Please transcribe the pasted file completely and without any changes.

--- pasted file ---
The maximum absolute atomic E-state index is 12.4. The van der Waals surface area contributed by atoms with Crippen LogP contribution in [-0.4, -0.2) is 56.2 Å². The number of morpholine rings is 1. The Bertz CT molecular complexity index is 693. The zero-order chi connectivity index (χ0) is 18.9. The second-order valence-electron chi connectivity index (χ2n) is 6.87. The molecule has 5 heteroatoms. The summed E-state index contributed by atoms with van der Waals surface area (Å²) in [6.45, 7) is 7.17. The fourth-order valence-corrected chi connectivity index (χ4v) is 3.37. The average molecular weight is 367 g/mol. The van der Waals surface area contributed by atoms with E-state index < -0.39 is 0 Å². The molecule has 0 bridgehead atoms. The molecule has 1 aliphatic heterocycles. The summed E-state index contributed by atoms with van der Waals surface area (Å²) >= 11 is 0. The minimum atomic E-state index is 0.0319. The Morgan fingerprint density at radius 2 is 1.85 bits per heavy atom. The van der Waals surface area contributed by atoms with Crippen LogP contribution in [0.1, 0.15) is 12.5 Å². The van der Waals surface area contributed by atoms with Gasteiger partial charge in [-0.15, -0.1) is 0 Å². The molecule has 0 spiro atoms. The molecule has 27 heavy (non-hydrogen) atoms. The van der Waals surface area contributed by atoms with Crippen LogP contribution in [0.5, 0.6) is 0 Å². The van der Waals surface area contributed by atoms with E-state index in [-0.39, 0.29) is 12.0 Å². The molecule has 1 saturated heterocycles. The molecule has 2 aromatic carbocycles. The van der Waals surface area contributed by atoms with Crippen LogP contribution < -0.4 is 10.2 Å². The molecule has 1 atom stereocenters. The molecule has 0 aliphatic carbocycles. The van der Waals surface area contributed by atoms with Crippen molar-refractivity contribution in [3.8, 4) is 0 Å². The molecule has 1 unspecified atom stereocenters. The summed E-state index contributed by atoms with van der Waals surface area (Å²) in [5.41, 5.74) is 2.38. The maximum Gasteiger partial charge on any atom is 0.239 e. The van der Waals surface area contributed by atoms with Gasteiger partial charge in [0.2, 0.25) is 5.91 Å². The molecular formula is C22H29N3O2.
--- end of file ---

The maximum absolute atomic E-state index is 12.4. The van der Waals surface area contributed by atoms with Crippen LogP contribution in [-0.4, -0.2) is 56.2 Å². The number of morpholine rings is 1. The Bertz CT molecular complexity index is 693. The zero-order chi connectivity index (χ0) is 18.9. The second-order valence-electron chi connectivity index (χ2n) is 6.87. The molecule has 5 heteroatoms. The summed E-state index contributed by atoms with van der Waals surface area (Å²) in [6.45, 7) is 7.17. The fourth-order valence-corrected chi connectivity index (χ4v) is 3.37. The average molecular weight is 367 g/mol. The van der Waals surface area contributed by atoms with E-state index < -0.39 is 0 Å². The molecule has 0 bridgehead atoms. The molecule has 1 aliphatic heterocycles. The summed E-state index contributed by atoms with van der Waals surface area (Å²) >= 11 is 0. The minimum atomic E-state index is 0.0319. The Morgan fingerprint density at radius 2 is 1.85 bits per heavy atom. The van der Waals surface area contributed by atoms with Crippen LogP contribution in [0.1, 0.15) is 12.5 Å². The van der Waals surface area contributed by atoms with Gasteiger partial charge in [-0.15, -0.1) is 0 Å². The molecule has 0 spiro atoms. The molecule has 27 heavy (non-hydrogen) atoms. The van der Waals surface area contributed by atoms with Crippen LogP contribution in [0.5, 0.6) is 0 Å². The van der Waals surface area contributed by atoms with E-state index in [-0.39, 0.29) is 12.0 Å². The molecule has 1 saturated heterocycles. The molecule has 2 aromatic carbocycles. The van der Waals surface area contributed by atoms with Crippen LogP contribution < -0.4 is 10.2 Å². The molecule has 1 atom stereocenters. The molecule has 0 aliphatic carbocycles. The van der Waals surface area contributed by atoms with Crippen molar-refractivity contribution in [3.8, 4) is 0 Å². The molecule has 1 unspecified atom stereocenters. The summed E-state index contributed by atoms with van der Waals surface area (Å²) in [5.41, 5.74) is 2.38. The maximum Gasteiger partial charge on any atom is 0.239 e. The van der Waals surface area contributed by atoms with Gasteiger partial charge in [0.2, 0.25) is 5.91 Å². The molecular formula is C22H29N3O2.